Saturday, April 25, 2015

Friday, April 24, 2015

U is for. . .

Utility boxes.

Last December, the City of Hollister funded a project to paint murals on five plain utility boxes throughout Downtown Hollister. The murals, painted by Joel Esqueda and Rolan Resendiz, local artists, depict various cultural aspects of Hollister and San Benito County.

The mural on the utility box at the northwest corner of South and San Benito Streets celebrates cowboys and the annual rodeo.

At the northwest corner of North and San Felipe Streets is another utility box with a colorful mural. It honors the Ballet Folklorico, a traditional Mexican dance performed at local festivities.

On this utility box is a poem by local award-winning poet Rachelle Linda Escamilla. It reads:
"Our hands, like water, 
shape the land. 
Our bodies split 
the grassland; 
this valley 
a labor of love."
~ Rachelle Escamilla 

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Thursday, April 23, 2015

T is for. . .

Tractors. Vintage ones, too.

The tractors on this page can be seen around the grounds of Casa de Fruta, a roadside orchard resort several miles northeast of Downtown Hollister. Along with having an amazing display of old-time tractors and other farm equipment, Casa de Fruta has a great produce stand, wine tasting, restaurant, carousel, mini-train, and more.

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Wednesday, April 22, 2015

S is for. . .

The former home of John and Almira Steinbeck on Monterey Street
The Steinbecks. 

John and Almira Steinbeck, to be precise. They were the grandparents of author John Steinbeck, who was born in Salinas and lived there until he graduated from Stanford. 

John and Almira Steinbeck were originally from Prussia. They first moved to Palestine before migrating to the United States. They settled in Hollister around 1874. They owned a dairy on  Line Street, which back then was in the country. When they retired from farming, they moved into town, purchasing a house on Monterey Street. 

As a child, John Steinbeck and his family, from what I understand, visited their grandparents in Hollister by driving a surrey over the Gabilan foothills via the Old Stage Coach Road. Part of the road is known today as the Anza Trail. Something to think about the next time you hike that trail. 

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Tuesday, April 21, 2015

R is for. . .

Rally. Motorcycle Rally. The Hollister Freedom Rally!

This year, thousands upon thousands bikers from all over the United States will trek to Hollister on the Fourth of July weekend to take part in the annual motorcycle rally that celebrates "The Birthplace of the American Biker". This event has been held officially, and unofficially, since 1997. The city of Hollister held the first rally to commemorate the 50th anniversary of a biker's incident that happened in Hollister over the Fourth of July weekend in 1947, upon which the movie The Wild One, starring Marlon Brando, was based.

I've written about the 1974 incident, as well as the history of the rally event, in an earlier post. If you're interested, check out this page.

This year's free motorcycle rally will be a three-day celebration, taking place on July 3, 4, and 5. In addition to lots and lots of bikes, there'll be live music, contests, and biker games throughout the event. A few of the major highlights are:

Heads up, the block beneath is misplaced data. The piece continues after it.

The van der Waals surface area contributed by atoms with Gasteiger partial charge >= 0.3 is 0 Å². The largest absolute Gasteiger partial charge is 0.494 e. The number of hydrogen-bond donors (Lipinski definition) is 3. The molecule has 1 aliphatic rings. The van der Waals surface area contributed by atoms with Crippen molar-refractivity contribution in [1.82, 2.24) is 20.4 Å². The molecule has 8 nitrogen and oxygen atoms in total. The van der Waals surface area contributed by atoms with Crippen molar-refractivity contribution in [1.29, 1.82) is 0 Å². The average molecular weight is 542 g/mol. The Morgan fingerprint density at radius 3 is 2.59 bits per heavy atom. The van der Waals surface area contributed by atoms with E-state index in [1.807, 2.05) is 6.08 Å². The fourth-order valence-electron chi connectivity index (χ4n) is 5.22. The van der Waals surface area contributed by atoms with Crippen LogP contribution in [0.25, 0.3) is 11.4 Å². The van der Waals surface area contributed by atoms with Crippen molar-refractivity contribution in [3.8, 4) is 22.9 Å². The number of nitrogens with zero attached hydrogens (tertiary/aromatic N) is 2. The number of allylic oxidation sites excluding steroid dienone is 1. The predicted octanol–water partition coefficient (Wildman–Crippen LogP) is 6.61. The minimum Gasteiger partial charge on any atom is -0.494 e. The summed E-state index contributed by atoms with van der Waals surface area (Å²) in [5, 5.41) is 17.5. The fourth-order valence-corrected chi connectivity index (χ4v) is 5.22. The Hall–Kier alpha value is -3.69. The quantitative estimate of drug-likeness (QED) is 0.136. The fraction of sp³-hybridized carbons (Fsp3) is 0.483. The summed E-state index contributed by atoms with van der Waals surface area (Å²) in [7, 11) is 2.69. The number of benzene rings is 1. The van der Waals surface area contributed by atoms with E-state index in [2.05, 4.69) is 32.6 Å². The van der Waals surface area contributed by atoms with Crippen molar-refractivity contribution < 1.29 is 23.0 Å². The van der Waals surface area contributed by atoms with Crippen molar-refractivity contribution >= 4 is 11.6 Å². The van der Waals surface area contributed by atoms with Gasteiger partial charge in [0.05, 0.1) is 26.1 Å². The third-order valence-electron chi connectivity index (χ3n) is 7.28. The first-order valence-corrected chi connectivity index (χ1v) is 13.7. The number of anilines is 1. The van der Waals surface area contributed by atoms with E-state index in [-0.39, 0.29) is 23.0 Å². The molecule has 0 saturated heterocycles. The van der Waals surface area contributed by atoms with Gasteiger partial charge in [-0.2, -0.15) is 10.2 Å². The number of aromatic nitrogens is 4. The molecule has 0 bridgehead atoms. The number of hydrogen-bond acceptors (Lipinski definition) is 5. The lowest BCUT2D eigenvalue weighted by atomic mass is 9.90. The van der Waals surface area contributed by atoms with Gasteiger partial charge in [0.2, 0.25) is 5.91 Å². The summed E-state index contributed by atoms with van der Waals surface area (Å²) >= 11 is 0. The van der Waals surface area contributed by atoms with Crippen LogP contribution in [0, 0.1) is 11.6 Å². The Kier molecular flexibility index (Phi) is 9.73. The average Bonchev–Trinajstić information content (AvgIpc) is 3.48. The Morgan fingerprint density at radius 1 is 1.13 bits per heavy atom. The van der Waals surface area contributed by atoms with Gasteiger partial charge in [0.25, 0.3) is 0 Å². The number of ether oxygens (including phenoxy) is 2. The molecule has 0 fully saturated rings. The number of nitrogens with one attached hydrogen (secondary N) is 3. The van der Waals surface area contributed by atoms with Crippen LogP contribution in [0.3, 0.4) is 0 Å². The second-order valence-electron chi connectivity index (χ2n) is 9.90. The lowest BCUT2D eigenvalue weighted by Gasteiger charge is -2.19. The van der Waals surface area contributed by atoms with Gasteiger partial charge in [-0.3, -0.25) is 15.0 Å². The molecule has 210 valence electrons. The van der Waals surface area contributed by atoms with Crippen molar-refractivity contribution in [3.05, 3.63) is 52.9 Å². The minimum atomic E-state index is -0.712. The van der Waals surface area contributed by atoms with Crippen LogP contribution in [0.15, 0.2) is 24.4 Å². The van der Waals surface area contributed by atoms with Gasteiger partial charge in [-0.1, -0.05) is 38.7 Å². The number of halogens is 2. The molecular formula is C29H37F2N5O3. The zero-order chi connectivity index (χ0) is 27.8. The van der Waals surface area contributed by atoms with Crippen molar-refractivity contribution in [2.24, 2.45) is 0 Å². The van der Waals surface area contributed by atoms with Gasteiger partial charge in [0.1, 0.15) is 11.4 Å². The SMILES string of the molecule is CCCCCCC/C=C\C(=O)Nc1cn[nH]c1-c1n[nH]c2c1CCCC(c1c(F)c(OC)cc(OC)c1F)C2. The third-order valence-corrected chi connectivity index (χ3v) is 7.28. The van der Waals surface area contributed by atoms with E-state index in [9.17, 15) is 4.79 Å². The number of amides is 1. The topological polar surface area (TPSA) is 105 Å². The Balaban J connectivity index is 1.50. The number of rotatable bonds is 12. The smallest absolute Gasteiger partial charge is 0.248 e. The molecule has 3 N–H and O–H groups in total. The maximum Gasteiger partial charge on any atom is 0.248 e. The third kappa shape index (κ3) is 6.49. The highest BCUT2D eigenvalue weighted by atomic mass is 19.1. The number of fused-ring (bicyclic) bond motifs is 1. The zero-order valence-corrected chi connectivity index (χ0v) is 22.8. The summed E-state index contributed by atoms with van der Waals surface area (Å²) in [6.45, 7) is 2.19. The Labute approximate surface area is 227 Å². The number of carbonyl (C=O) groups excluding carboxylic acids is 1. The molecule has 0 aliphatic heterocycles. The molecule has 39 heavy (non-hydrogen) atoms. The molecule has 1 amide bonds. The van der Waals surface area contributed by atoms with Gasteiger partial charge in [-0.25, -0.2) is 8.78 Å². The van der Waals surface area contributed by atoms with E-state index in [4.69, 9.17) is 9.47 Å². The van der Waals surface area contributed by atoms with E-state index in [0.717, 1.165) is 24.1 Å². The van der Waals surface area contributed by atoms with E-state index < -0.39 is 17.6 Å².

• The Touring Vietnam Veterans Memorial Wall on display from July 3 to July 6 at Dunne Park
  • Thunderbirds concert on July 3
  • The Guess Who concert on July 4
  • Sons of Anarchy stars Tommy Flanagan and Mark Boone, Jr. sign autographs on July 4
  • July 4 Fireworks
For more details about the 2015 Hollister Freedom Rally, visit its official website.

Click here to find other A to Z challenge participants.

Monday, April 20, 2015

Q is for. . .

Running along this hillside is the San Andreas Fault. This is below Mission San Juan Bautista, about seven miles east of Hollister.
Quake quips.

What did the San Andreas Fault say to the Calaveras Fault?

Answer: "What's shaking?"

Hollister is smack in the middle of earthquake country. It sits on and near two active faults that do their shaking thing nearly every day. Someone told me that we have earthquakes every day, but most are so slight you can't feel them. I don't get concerned until the house starts rocking or I see the trees rolling during an earthquake wave.

The infamous San Andreas Fault runs about nine miles southwest of the Hollister. Geologists say you can see evidence of it as you head up Cienega Road to the wineries and Hollister Hills State Vehicular Recreation Area. This fault also runs behind Mission San Juan Bautista, about seven miles west of Hollister.

The Calaveras Fault, a major branch of the San Andreas Fault, starts somewhere south of Hollister and actually runs through town. You can especially see it at Dunne Park between Sixth and Seventh Streets.

This bend was caused by the Calaveras Fault.
It's on Sixth Street across from Dunne Park.
If you want to learn more about the San Andreas and Calaveras Faults, check out these links:

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Sunday, April 19, 2015

A Different View of Downtown Hollister

Just when I think I've photographed everything under the sun in downtown Hollister, I see this view. Don't you think that if the banner wasn't there, the photo could be of somewhere in Southern California? 

By the way, that's the tower of the Porter House on Monterey and Sixth Streets.



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